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Re: Small Firm Hiring Partner Here For Any Questions.

Postby Sm Firm Hiring P » Tue Feb 28, 2012 7:45 pm

Thedude737 wrote:Thanks for taking the time to answer so many questions!

By way of background, I'm a 2L in a 4 year evening program and work nearly 40 hours a week in a small firm as a paralegal (8 attorneys). Though the majority of my work is administrative, I've been given more and more legal work like research and deposition reports. How would you advise to best parlay experience as a paralegal into a cover letter? Also, how do you view evening students as potential job candidates? Is "small firm" culture different than "big law" culture, in that, they don't look down upon evening students?


I would mention in your cover letter that you also have some legal experience as a paralegal. Our summer hire this year had the same for 1 year before law school. I was viewed as a plus for us since learning the importance of keeping legal files, calendaring, memos, billing, was already learned. Evening students are a difficult issue. We hired one many years ago and it worked out well. Several in my firm were skeptical but the applicant did a good job on selling us and giving us academic and work references that confirmed much of what this person said. So, I think you need to carefully consider putting your best face on it where needed. I think the smaller firms would be more open minded about it just looking at traditional hiring habits.

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Re: Small Firm Hiring Partner Here For Any Questions.

Postby lbg0125 » Tue Feb 28, 2012 7:48 pm

Thanks for answering so many questions.

Do you have any specific advice for 3Ls without firm experience who would like to find employment with a small firm after graduation?

Sm Firm Hiring P
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Re: Small Firm Hiring Partner Here For Any Questions.

Postby Sm Firm Hiring P » Tue Feb 28, 2012 7:55 pm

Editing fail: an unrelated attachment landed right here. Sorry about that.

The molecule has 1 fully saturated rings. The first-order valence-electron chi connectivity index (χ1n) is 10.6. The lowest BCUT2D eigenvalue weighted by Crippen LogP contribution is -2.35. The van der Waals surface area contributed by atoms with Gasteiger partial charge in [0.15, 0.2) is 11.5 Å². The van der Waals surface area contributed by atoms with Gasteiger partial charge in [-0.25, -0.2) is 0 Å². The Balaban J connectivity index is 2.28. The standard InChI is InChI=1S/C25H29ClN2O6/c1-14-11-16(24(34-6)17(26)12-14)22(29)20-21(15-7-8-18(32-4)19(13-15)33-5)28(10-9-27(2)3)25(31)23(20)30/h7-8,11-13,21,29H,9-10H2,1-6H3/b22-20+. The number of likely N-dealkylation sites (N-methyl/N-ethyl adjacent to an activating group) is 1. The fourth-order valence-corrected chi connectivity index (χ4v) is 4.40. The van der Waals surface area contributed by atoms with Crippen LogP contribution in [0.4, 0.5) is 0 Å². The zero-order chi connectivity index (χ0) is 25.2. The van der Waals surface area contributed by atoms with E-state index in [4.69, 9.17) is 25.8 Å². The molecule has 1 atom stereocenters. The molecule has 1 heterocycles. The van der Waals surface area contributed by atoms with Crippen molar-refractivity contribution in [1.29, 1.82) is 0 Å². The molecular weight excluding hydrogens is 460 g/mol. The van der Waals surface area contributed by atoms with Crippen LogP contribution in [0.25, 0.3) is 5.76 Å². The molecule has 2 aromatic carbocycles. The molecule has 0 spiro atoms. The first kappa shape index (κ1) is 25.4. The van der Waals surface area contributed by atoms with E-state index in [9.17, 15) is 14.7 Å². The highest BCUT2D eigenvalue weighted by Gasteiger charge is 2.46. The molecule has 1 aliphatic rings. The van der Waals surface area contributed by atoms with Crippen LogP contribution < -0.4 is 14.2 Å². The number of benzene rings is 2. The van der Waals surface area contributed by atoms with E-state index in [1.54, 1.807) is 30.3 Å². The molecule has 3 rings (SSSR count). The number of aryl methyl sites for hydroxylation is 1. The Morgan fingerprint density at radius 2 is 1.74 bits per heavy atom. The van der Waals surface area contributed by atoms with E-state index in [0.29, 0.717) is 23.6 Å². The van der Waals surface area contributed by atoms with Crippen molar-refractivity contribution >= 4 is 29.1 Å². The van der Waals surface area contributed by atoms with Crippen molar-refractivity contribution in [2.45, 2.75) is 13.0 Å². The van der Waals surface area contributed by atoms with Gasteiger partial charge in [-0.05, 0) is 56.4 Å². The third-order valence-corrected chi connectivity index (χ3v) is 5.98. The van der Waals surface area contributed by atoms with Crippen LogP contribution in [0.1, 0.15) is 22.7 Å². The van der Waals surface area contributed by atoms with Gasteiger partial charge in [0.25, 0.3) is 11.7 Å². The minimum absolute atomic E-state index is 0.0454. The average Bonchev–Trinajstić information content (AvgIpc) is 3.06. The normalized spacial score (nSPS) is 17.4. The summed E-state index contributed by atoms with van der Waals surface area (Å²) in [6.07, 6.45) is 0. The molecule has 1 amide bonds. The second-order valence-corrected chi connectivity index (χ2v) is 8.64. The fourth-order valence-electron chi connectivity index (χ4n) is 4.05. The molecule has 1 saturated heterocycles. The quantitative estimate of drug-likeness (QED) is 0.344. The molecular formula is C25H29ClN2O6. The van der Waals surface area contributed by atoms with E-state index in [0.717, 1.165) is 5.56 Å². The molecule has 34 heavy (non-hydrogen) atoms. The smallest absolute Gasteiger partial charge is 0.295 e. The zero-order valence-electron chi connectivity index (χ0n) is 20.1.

lbg0125 wrote:Thanks for answering so many questions.

Do you have any specific advice for 3Ls without firm experience who would like to find employment with a small firm after graduation?


You are going to need some sort of edge in all honesty. Connections if possible. It is an employers market out there. The lack of firm experience means more down time in training which smaller firms cannot absorb as easily. However, put your attributes forward and be persuasive about your willingness to work hard and to be dedicated to the firm. I am a believer in honesty (I do realize that many not work with all firms) but you could even suggest you recognize the lack of firm experience is an issue but you would be willing to work on a phase in basis with compensation to alleviate any concern to prove that you are a good investment.

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Re: Small Firm Hiring Partner Here For Any Questions.

Postby Anonymous User » Tue Feb 28, 2012 11:33 pm

2L here who will be a SA for a 20-40 person firm this summer. My worst grade was in Legal Writing, so I'm wondering if you have any advice on how to improve my writing before this summer, be it a book or just general principles to keep in mind. Again, Thank you for all your insight.

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Re: Small Firm Hiring Partner Here For Any Questions.

Postby kalvano » Wed Feb 29, 2012 12:48 am

How much does an executive board position on a journal / law review matter? Is just being a member the important part, or does having some sort of higher-up managerial function (such as being one of the top 3 people) give a boost?

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Re: Small Firm Hiring Partner Here For Any Questions.